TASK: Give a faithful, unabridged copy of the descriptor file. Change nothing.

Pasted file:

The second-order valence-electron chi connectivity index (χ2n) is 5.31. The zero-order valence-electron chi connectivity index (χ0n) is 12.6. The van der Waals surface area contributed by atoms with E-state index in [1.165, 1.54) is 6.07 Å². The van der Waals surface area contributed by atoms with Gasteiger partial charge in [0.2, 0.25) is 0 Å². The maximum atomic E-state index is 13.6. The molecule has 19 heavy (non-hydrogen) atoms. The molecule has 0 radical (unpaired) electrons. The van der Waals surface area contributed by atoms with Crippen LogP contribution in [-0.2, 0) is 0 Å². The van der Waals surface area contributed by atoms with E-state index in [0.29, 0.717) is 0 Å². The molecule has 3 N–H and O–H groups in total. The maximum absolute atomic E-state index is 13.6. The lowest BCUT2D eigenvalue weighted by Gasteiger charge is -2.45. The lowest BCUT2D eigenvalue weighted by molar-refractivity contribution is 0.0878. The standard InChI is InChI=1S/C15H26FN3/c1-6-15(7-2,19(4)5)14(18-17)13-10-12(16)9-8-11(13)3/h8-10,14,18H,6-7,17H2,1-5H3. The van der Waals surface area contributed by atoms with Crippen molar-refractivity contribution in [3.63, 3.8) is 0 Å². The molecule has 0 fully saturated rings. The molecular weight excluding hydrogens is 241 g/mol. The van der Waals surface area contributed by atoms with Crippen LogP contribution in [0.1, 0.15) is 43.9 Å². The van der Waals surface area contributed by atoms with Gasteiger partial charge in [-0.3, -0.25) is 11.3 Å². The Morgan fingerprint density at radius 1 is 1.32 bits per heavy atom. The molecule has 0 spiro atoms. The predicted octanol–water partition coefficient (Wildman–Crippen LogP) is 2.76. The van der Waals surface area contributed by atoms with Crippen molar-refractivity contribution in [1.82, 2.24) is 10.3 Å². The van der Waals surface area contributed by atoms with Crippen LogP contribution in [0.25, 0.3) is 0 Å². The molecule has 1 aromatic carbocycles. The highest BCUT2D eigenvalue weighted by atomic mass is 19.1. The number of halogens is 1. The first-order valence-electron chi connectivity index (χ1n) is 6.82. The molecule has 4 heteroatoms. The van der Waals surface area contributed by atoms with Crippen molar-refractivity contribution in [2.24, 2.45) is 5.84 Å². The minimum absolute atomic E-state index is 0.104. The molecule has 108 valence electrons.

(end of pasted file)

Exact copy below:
The second-order valence-electron chi connectivity index (χ2n) is 5.31. The zero-order valence-electron chi connectivity index (χ0n) is 12.6. The van der Waals surface area contributed by atoms with E-state index in [1.165, 1.54) is 6.07 Å². The van der Waals surface area contributed by atoms with Gasteiger partial charge in [0.2, 0.25) is 0 Å². The maximum atomic E-state index is 13.6. The molecule has 19 heavy (non-hydrogen) atoms. The molecule has 0 radical (unpaired) electrons. The van der Waals surface area contributed by atoms with Crippen LogP contribution in [-0.2, 0) is 0 Å². The van der Waals surface area contributed by atoms with E-state index in [0.29, 0.717) is 0 Å². The molecule has 3 N–H and O–H groups in total. The maximum absolute atomic E-state index is 13.6. The lowest BCUT2D eigenvalue weighted by Gasteiger charge is -2.45. The lowest BCUT2D eigenvalue weighted by molar-refractivity contribution is 0.0878. The standard InChI is InChI=1S/C15H26FN3/c1-6-15(7-2,19(4)5)14(18-17)13-10-12(16)9-8-11(13)3/h8-10,14,18H,6-7,17H2,1-5H3. The van der Waals surface area contributed by atoms with Crippen molar-refractivity contribution in [3.63, 3.8) is 0 Å². The molecule has 0 fully saturated rings. The molecular weight excluding hydrogens is 241 g/mol. The van der Waals surface area contributed by atoms with Crippen LogP contribution in [0.1, 0.15) is 43.9 Å². The van der Waals surface area contributed by atoms with Gasteiger partial charge in [-0.3, -0.25) is 11.3 Å². The Morgan fingerprint density at radius 1 is 1.32 bits per heavy atom. The molecule has 0 spiro atoms. The predicted octanol–water partition coefficient (Wildman–Crippen LogP) is 2.76. The van der Waals surface area contributed by atoms with Crippen molar-refractivity contribution in [1.82, 2.24) is 10.3 Å². The van der Waals surface area contributed by atoms with Crippen LogP contribution in [0.25, 0.3) is 0 Å². The molecule has 1 aromatic carbocycles. The highest BCUT2D eigenvalue weighted by atomic mass is 19.1. The number of halogens is 1. The first-order valence-electron chi connectivity index (χ1n) is 6.82. The molecule has 4 heteroatoms. The van der Waals surface area contributed by atoms with Crippen molar-refractivity contribution in [2.24, 2.45) is 5.84 Å². The minimum absolute atomic E-state index is 0.104. The molecule has 108 valence electrons.